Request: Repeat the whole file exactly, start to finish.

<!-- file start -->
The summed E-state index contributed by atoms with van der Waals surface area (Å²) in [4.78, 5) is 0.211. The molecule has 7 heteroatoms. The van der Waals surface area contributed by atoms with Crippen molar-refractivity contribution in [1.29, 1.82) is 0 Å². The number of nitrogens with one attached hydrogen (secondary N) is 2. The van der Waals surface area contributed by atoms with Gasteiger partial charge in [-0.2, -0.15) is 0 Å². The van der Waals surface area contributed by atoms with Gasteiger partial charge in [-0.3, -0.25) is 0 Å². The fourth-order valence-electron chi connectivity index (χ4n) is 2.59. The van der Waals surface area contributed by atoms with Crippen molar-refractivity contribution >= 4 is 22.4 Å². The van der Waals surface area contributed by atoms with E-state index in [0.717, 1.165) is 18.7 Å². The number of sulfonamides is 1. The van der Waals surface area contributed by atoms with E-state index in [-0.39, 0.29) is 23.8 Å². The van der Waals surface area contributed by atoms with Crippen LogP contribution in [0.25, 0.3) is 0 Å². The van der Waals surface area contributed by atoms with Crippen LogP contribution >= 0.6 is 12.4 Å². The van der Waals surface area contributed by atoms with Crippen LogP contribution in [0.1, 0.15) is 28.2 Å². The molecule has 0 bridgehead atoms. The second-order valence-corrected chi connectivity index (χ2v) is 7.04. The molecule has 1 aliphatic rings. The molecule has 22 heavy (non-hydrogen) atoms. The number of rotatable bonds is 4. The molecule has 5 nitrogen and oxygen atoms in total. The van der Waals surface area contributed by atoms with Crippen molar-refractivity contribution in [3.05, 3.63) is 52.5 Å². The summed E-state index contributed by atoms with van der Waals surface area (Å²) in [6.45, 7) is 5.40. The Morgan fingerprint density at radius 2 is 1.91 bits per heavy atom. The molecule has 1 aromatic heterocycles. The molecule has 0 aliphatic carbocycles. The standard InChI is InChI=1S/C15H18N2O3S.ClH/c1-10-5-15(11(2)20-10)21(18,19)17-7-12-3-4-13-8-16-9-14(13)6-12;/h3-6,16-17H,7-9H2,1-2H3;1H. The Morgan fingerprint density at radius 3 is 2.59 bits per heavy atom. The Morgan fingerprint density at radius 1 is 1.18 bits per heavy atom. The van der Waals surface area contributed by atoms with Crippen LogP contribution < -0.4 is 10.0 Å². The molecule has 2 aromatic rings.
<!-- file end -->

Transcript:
The summed E-state index contributed by atoms with van der Waals surface area (Å²) in [4.78, 5) is 0.211. The molecule has 7 heteroatoms. The van der Waals surface area contributed by atoms with Crippen molar-refractivity contribution in [1.29, 1.82) is 0 Å². The number of nitrogens with one attached hydrogen (secondary N) is 2. The van der Waals surface area contributed by atoms with Gasteiger partial charge in [-0.2, -0.15) is 0 Å². The van der Waals surface area contributed by atoms with Gasteiger partial charge in [-0.3, -0.25) is 0 Å². The fourth-order valence-electron chi connectivity index (χ4n) is 2.59. The van der Waals surface area contributed by atoms with Crippen molar-refractivity contribution >= 4 is 22.4 Å². The van der Waals surface area contributed by atoms with E-state index in [0.717, 1.165) is 18.7 Å². The number of sulfonamides is 1. The van der Waals surface area contributed by atoms with E-state index in [-0.39, 0.29) is 23.8 Å². The van der Waals surface area contributed by atoms with Crippen LogP contribution in [0.25, 0.3) is 0 Å². The van der Waals surface area contributed by atoms with Crippen LogP contribution >= 0.6 is 12.4 Å². The van der Waals surface area contributed by atoms with Crippen LogP contribution in [0.1, 0.15) is 28.2 Å². The molecule has 0 bridgehead atoms. The second-order valence-corrected chi connectivity index (χ2v) is 7.04. The molecule has 1 aliphatic rings. The molecule has 22 heavy (non-hydrogen) atoms. The number of rotatable bonds is 4. The molecule has 5 nitrogen and oxygen atoms in total. The van der Waals surface area contributed by atoms with Crippen molar-refractivity contribution in [3.05, 3.63) is 52.5 Å². The summed E-state index contributed by atoms with van der Waals surface area (Å²) in [6.45, 7) is 5.40. The Morgan fingerprint density at radius 2 is 1.91 bits per heavy atom. The molecule has 1 aromatic heterocycles. The molecule has 0 aliphatic carbocycles. The standard InChI is InChI=1S/C15H18N2O3S.ClH/c1-10-5-15(11(2)20-10)21(18,19)17-7-12-3-4-13-8-16-9-14(13)6-12;/h3-6,16-17H,7-9H2,1-2H3;1H. The Morgan fingerprint density at radius 3 is 2.59 bits per heavy atom. The Morgan fingerprint density at radius 1 is 1.18 bits per heavy atom. The van der Waals surface area contributed by atoms with Crippen LogP contribution < -0.4 is 10.0 Å². The molecule has 2 aromatic rings.